First published: UK, Collins, 1929
A corpse in clerical clothing is found on a platform overlooking the sea, near the estate of Sir Gervase Blount, nobleman and clergyman.
The dead man has been shot through the head. For good measure, he is clutching a button; has a livid blue mark round his wrist, and a scar on his chin; and is wearing another man’s boots.
Suspicion falls on Sir Gervase, whose wife the victim blackmailed.
A warning: This is not a country house mystery, despite the title. It’s a Croftsian procedural: conventional, humorless, and something of a trudge.
The police investigate the victim’s rooms; question the landlady, servants, lodgers, constables, and postmen; and build up a case against Sir Gervase. There are long, dense paragraphs of speculation, where the detective laboriously sets out what he thinks happened; since we’re only a third through the novel, he’s almost certainly wrong.
Like The Body on the Beam and Murder by Experts, Gilbert’s plotting is minimalist: one main suspect. Lawyers and private detectives try to prove Blount’s innocence – exactly as in The Cask, or Cole’s Brooklyn Murders.
Other elements feel late Victorian: a noble suspect, who is both a parson and a devoted husband protecting his wife; a Lady’s (innocuous) secret; a dastardly blackmailer; a sinful woman – with a French name; and some social commentary on boarding houses and genteel poverty.
The occasional burst of fine writing shows that Gilbert could do better.
A sudden ray of sunlight, wan and transitory, smote that smut-laden garden; it kindled the weeds to a momentary beauty, struck a faint illumination from the dusty leaves of the laurels, and lingered for an instant about the stunted bough of the slender, barren cherry-tree.
Some do, though, call for Stella Gibbons to asterisk them.
The September twilight had come down suddenly like a curtain over the luminous sky; already the leaves were falling in soft fugitive showers and somewhere out of the dim branches a robin sang. That sweet and poignant melancholy, that haunts travellers in lands where no robin has ever been heard, and that sings remembrance irrevocably into the heart, struck the impressionable listener to a sudden, anguished pity; he realised that before the thread of suspicion, now lying in Bremner’s fingers, had been wound into the ball of fulfillment they would have reached the heart of tragedy for two, at all events, of the players in the drama.
One passage is surprisingly grimly realistic for the period:
Ambrose remembered certain dreadful nights when his mother had lain dying of cancer – the screams, the smothered moans. They had been appalling to hear, but less so than this silence.
Books (NY Herald Tribune) (Will Cuppy, 27th January 1929, 100w):
Here’s a meaty, well written and sufficiently scandalous item [with] a clever and unusual conclusion.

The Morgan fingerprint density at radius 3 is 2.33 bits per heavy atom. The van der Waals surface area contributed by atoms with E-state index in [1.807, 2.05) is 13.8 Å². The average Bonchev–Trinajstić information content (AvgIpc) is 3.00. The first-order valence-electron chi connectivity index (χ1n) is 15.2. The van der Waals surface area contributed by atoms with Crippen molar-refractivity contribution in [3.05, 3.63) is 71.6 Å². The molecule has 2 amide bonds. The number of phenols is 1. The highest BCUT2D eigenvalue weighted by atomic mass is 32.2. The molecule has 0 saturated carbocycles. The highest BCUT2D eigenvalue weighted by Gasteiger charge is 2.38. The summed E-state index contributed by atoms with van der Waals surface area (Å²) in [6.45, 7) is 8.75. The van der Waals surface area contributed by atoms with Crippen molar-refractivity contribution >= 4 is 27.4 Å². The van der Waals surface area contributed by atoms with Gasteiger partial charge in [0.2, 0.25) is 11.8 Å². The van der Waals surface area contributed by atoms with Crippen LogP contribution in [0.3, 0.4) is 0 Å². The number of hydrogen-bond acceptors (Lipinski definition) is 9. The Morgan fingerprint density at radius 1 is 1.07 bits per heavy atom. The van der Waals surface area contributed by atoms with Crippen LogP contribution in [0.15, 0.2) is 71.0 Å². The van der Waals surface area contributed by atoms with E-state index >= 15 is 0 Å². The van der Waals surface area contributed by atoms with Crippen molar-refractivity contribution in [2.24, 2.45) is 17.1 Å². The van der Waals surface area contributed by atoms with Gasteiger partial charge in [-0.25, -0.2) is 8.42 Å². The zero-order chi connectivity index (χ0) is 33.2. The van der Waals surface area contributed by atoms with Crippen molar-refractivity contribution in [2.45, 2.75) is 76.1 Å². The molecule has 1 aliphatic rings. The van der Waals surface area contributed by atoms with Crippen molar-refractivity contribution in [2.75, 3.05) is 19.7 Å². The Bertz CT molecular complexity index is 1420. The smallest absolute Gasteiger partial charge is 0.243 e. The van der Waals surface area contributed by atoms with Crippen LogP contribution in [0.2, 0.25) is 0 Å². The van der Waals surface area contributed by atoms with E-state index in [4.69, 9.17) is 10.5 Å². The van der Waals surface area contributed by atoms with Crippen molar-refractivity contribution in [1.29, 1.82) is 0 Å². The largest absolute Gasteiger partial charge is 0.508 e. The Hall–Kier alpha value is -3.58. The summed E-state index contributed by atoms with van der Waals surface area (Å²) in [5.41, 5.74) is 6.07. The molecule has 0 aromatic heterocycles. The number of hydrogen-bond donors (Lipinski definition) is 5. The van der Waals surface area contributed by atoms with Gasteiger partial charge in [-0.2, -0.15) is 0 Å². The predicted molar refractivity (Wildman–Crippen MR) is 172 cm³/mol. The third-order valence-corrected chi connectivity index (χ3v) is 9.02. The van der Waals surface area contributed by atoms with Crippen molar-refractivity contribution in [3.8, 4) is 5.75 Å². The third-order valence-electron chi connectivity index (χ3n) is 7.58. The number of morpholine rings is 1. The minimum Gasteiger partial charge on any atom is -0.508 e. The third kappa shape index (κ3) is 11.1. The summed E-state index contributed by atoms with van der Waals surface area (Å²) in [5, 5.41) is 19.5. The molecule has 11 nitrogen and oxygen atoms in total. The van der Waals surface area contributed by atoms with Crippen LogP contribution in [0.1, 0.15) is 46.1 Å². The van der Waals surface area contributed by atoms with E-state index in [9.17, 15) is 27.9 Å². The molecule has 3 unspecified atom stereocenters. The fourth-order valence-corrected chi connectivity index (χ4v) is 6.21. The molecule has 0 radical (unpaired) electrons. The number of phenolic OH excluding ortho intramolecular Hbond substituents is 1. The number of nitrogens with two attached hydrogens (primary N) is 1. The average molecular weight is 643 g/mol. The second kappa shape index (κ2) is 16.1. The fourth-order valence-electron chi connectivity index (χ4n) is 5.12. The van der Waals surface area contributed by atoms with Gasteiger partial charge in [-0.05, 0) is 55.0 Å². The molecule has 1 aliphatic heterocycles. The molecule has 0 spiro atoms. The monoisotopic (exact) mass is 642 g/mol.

NY Times (3rd February 1929, 220w):
It is an absorbing story even though the solution of the mystery seems a bit far-fetched.
Springfield Republican (10th February 1929, 140w):
Livelier and more mysterious than the author’s previous effort, The Murder of Mrs. Davenport. Surprise after surprise awaits the reader and the plot is not fully revealed until almost the final words.
Times Literary Supplement (7th March 1929):
Fortune, it seems, favours the writer of detective fiction; no other class of persons can claim among its friends so many people with logical minds. Mr. Gilbert is no exception. No sooner have the first few pages of his book disclosed what appears to be a murder of the most baffling kind than a young man springs up, his brain overflowing with brilliant deductions. If the murdered man had a button and a piece of cloth in his hand, obviously he was shot—there was a bullet in his brain—during a fight. Since his shoes were far too small for his feet, obviously the body had been disguised after the murder. Since also the scars on his chin were acquired many years ago, obviously—or at any rate probably—he had become clean shaven only recently. And so on. Of course, as these deductions all occur in the first chapter, they are mostly incorrect; only correct enough, that is, to throw the reader on the wrong scent. But for all that there is no denying young Scott Egerton’s exceptional powers of logic, and it is a gracious act of recognition on the part of the author to allow him the two or three final pages of awe-inspiring elucidation. The central situation is neatly contrived, and the various incidents dovetail so that as many people as possible are suspected. But the writing is for the most part undistinguished.
Boston Transcript (6th April 1929, 200w):
Death at Four Corners is a good detective story with very minor faults. Its construction is excellent, its situations well worked out and logical, and its characterisation adequate.